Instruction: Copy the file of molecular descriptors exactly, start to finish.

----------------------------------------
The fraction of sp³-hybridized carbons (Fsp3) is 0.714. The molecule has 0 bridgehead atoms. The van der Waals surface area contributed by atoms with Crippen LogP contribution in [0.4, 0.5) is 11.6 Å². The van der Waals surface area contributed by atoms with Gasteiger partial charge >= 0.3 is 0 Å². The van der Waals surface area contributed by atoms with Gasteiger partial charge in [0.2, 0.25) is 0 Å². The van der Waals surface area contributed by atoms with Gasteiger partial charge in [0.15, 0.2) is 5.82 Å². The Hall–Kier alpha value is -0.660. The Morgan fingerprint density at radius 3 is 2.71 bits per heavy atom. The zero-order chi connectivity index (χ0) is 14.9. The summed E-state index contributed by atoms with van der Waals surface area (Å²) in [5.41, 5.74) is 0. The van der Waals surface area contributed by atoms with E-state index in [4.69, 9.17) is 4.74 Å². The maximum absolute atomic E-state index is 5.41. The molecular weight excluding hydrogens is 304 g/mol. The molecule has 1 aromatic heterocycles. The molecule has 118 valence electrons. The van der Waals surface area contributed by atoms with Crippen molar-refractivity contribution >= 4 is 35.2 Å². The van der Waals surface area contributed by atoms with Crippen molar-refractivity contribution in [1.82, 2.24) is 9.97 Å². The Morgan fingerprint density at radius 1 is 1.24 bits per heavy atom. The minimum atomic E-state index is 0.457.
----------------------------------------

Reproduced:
The fraction of sp³-hybridized carbons (Fsp3) is 0.714. The molecule has 0 bridgehead atoms. The van der Waals surface area contributed by atoms with Crippen LogP contribution in [0.4, 0.5) is 11.6 Å². The van der Waals surface area contributed by atoms with Gasteiger partial charge >= 0.3 is 0 Å². The van der Waals surface area contributed by atoms with Gasteiger partial charge in [0.2, 0.25) is 0 Å². The van der Waals surface area contributed by atoms with Gasteiger partial charge in [0.15, 0.2) is 5.82 Å². The Hall–Kier alpha value is -0.660. The Morgan fingerprint density at radius 3 is 2.71 bits per heavy atom. The zero-order chi connectivity index (χ0) is 14.9. The summed E-state index contributed by atoms with van der Waals surface area (Å²) in [5.41, 5.74) is 0. The van der Waals surface area contributed by atoms with E-state index in [4.69, 9.17) is 4.74 Å². The maximum absolute atomic E-state index is 5.41. The molecular weight excluding hydrogens is 304 g/mol. The molecule has 1 aromatic heterocycles. The molecule has 118 valence electrons. The van der Waals surface area contributed by atoms with Crippen molar-refractivity contribution >= 4 is 35.2 Å². The van der Waals surface area contributed by atoms with Crippen molar-refractivity contribution in [1.82, 2.24) is 9.97 Å². The Morgan fingerprint density at radius 1 is 1.24 bits per heavy atom. The minimum atomic E-state index is 0.457.